July 13, 2005

Iran’s top nuclear negotiator hints may be removed

TEHRAN (Reuters) - Iran's top nuclear negotiator Hassan
Rohani has hinted that he may be removed by hardline
president-elect Mahmoud Ahmadinejad when he takes office next

European diplomats have expressed concerns that the
pragmatic secretary of Iran's Supreme National Security Council
may be replaced by a more hardline official when reformist
President Mohammad Khatami's term ends on Aug. 4, signaling a
hardening of Iran's nuclear policy stance.

"The secretary of the Supreme National Security Council is
appointed by the president and his term will automatically end
by the end of the government," Rohani told state television on
Tuesday night.

"Any further development would depend on the next
government," said Rohani, who has led Iran's nuclear
negotiations with the European Union since 2003.

Iran, which insists its nuclear ambitions are limited to
peaceful purposes, will hold crucial talks with the EU in
August about the long-term future of its atomic program.

The EU wants Iran to scrap nuclear fuel work, such as
uranium enrichment, which could be used to make bomb-grade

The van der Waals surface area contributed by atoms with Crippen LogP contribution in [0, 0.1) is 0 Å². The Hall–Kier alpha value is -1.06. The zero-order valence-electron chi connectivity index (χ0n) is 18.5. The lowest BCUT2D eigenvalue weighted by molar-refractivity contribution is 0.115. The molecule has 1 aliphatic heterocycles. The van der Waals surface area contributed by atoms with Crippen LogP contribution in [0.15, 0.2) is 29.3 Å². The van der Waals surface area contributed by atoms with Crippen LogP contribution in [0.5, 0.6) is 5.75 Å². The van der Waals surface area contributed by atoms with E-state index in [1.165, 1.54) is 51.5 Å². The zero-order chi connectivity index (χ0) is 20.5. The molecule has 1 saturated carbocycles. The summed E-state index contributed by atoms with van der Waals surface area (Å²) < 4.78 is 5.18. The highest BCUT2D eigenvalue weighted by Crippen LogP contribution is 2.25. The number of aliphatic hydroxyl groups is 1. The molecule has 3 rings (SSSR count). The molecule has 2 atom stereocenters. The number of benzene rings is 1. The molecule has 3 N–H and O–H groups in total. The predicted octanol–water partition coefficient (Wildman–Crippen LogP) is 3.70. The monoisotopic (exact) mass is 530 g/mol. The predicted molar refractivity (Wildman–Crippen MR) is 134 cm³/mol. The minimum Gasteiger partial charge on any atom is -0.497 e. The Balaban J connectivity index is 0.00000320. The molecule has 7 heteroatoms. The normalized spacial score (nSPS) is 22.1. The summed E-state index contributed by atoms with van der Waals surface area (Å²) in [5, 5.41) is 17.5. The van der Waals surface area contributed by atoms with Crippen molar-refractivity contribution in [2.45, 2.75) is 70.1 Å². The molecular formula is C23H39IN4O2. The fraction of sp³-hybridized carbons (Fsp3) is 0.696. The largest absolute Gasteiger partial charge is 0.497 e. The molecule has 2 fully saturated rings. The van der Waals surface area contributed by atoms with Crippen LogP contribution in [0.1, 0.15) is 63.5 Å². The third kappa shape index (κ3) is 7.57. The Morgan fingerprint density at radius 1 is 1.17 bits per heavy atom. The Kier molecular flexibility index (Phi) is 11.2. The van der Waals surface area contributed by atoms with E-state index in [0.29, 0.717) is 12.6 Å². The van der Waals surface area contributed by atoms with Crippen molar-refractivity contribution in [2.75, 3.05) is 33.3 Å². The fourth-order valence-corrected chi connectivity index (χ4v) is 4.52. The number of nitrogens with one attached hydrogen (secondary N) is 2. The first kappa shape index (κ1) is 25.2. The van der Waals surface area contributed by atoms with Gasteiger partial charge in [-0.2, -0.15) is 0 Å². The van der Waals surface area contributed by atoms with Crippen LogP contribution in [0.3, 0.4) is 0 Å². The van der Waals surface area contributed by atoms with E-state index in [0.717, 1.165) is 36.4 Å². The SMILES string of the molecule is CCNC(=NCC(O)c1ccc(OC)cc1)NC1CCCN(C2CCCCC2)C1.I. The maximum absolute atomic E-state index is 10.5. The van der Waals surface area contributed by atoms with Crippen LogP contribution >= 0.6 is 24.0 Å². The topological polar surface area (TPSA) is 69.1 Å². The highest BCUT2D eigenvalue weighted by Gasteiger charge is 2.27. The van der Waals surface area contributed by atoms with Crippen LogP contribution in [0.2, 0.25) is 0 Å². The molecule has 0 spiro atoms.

material, in return for economic and other incentives.

Iran refuses to give up nuclear fuel cycle work and has
threatened to resume the enrichment-related activities it froze
last November unless the EU recognizes its right to develop a
fully-fledged nuclear program.

Such a move could see Iran's case referred to the U.N.
Security Council, the EU has warned.

Ahmadinejad, who won a landslide election victory on June
24, countered official assurances from Tehran that he would not
alter Iran's stance on the nuclear issue.

"Definitely the new government will adopt new measures
which will be announced later," he said after a meeting on
Tuesday with parliamentarians to discuss his future cabinet's

Local media have said that former state broadcasting chief
Ali Larijani, a hard-liner close to Supreme Leader Ayatollah
Ali Khamenei, would replace Rohani and take charge of the
nuclear negotiations with the EU.

But the semi-official Mehr news agency, citing an informed
source, said on Tuesday Larijani would be made Iran's new
foreign minister, replacing Kamal Kharrazi.

Ahmadinejad's office has refused to discuss any speculation
about future cabinet posts.